Just as important as what information is conveyed about the high costs and low benefits of action, is how that information is conveyed. Well-understood techniques from advertising can help increase the chances that information regarding the costs of action presented through social networks, websites, or visual cues is readily available, accessible, and relative in the minds of potential threat actors. For instance, defenders should frame information in a manner which expresses the losses actors would experience as opposed to the effectiveness of the security system. Words may be less powerful than certain colored imagery that conveys a willingness to employ violence against attackers and evokes feelings of fear. The inclusion of subtle, negative stimuli (e.g., suspicious looking eyes) that elicit primitive emotional responses of fear could be used as well to inflate the costs of action perceived. Other techniques might include contrasting security features with generic targets that are less secure and present a greater payoff.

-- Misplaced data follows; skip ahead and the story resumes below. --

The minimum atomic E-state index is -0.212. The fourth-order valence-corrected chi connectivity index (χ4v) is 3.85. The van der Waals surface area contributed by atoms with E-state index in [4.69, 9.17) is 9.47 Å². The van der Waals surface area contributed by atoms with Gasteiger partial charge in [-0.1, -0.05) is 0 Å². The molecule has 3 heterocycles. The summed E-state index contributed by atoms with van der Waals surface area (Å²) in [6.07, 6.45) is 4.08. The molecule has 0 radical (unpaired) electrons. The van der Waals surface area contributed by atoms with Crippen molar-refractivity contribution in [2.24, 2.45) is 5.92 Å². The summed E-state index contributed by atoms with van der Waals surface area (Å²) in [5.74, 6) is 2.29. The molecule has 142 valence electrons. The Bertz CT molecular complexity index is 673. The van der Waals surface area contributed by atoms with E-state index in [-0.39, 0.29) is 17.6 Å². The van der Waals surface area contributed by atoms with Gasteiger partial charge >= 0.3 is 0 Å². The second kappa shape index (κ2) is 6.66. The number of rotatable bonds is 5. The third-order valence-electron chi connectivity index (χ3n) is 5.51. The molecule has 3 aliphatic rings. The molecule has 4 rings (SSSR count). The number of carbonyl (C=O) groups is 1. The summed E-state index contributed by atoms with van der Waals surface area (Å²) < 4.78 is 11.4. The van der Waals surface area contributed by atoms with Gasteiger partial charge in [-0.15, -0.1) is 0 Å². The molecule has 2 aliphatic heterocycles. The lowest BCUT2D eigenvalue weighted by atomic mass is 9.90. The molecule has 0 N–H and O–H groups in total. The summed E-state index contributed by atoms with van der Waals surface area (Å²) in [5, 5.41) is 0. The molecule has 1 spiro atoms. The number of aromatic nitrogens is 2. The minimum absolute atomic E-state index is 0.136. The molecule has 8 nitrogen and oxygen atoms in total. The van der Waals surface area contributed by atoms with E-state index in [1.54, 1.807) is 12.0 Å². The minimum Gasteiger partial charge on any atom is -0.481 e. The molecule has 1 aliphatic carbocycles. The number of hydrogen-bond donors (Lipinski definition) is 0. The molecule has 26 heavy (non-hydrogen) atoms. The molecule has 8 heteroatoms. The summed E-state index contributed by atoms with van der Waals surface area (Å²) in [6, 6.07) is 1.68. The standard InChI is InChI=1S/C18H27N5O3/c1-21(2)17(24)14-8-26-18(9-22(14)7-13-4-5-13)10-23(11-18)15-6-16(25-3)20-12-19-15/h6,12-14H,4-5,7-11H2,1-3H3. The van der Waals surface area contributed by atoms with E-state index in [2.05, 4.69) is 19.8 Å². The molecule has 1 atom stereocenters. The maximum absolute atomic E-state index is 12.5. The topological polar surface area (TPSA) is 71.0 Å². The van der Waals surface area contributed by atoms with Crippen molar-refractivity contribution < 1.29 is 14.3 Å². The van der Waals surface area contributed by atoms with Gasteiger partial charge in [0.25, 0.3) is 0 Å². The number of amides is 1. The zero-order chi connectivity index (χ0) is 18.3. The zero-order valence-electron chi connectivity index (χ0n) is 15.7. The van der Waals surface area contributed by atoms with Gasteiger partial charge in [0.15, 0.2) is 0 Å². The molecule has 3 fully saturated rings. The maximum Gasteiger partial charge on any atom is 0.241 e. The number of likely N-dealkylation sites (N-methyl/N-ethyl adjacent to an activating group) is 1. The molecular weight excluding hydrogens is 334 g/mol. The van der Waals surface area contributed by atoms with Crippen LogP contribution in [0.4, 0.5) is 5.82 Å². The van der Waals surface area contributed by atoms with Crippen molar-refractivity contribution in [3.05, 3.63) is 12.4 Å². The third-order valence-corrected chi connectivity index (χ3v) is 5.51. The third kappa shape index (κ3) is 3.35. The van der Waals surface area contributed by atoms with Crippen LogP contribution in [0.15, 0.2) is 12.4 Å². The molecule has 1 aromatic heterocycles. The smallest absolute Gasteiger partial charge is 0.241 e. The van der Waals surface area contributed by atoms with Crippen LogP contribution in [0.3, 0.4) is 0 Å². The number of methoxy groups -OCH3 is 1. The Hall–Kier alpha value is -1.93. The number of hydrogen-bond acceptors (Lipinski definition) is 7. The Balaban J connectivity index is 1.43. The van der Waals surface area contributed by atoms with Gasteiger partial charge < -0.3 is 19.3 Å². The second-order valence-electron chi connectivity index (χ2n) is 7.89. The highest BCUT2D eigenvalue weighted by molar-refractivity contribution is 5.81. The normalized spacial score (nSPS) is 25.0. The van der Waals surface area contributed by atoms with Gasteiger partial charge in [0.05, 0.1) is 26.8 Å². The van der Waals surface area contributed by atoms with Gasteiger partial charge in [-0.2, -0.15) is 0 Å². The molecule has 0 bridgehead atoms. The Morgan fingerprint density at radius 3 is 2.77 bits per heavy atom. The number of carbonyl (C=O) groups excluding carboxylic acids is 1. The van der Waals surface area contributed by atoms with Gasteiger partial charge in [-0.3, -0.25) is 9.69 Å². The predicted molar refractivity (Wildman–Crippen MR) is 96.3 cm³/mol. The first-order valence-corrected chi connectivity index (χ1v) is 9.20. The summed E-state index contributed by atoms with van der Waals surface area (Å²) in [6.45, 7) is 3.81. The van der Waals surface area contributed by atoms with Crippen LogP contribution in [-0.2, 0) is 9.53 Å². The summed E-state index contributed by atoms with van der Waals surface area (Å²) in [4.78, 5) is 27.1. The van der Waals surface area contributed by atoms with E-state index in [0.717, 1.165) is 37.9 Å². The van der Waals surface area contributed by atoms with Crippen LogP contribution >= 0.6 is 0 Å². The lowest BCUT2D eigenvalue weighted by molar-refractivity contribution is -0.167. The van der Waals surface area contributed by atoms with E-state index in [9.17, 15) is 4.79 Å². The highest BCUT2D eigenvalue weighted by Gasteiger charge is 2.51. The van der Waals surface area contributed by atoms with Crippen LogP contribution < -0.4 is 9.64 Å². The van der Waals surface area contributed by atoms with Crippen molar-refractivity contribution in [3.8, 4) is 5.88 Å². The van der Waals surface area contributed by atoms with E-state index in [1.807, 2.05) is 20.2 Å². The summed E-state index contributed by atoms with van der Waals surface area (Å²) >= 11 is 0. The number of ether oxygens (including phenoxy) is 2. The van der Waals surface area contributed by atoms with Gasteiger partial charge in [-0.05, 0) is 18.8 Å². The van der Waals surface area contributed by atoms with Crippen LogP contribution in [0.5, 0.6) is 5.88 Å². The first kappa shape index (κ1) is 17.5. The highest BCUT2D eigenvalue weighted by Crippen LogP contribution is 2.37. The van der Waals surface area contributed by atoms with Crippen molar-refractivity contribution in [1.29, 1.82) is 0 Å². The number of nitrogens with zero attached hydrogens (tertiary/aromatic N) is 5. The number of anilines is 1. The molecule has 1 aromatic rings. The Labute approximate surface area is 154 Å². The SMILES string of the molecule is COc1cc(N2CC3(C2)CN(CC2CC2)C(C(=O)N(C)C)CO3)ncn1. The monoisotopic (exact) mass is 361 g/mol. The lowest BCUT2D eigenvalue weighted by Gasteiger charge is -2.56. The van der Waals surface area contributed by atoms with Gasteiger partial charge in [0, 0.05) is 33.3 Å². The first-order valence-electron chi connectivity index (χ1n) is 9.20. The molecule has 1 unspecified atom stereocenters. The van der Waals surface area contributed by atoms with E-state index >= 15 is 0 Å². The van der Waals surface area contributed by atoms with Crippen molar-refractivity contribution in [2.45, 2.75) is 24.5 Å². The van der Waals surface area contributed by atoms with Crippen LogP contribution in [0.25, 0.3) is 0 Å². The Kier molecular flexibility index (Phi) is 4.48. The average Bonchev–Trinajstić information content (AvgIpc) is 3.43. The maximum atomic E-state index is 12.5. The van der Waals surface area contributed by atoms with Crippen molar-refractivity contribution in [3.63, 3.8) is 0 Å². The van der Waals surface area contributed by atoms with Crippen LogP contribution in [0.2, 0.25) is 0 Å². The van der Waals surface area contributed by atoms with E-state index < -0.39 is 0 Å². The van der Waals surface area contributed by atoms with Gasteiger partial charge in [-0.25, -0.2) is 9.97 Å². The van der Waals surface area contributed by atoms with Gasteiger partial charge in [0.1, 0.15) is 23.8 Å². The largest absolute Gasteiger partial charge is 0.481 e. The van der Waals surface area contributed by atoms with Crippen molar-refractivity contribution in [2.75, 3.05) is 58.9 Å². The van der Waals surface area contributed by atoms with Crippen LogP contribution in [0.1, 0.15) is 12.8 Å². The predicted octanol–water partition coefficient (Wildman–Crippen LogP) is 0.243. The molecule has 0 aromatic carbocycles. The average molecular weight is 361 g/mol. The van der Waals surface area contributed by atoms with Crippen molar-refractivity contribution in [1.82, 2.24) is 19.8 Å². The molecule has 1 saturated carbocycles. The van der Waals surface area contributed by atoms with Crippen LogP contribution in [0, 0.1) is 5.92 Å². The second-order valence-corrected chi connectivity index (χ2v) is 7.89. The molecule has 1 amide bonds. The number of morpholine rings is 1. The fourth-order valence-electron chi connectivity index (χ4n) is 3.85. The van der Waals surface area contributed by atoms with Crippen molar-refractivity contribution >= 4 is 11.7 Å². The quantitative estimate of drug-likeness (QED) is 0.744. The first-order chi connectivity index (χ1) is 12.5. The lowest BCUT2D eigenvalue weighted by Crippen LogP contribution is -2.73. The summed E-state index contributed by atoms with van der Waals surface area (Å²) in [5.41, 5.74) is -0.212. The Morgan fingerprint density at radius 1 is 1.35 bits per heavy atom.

In addition to availability, accessibility, and relativity biases, manipulating representativeness biases associated with the costs of action could also be effective. Ensuring that security guards and spokesman most likely to come in contact with the public look “more like security” and have facial features known to stimulate negative reactions may increase the perception of high costs. Providing these individuals with equipment (e.g., tactical vests) which that may not be operationally relevant but which promote an illusion of validity could help to reinforce this perception. Furthermore, the mindful placement of warning signs, guards, etc. near exits to ensure they are the last stimuli received by threat actors before departing a target location might have a disproportionate effect on how costs are remembered. Lastly, publicizing the consequences of failed attacks at other similar locations could influence adversary perceptions of the target’s net value.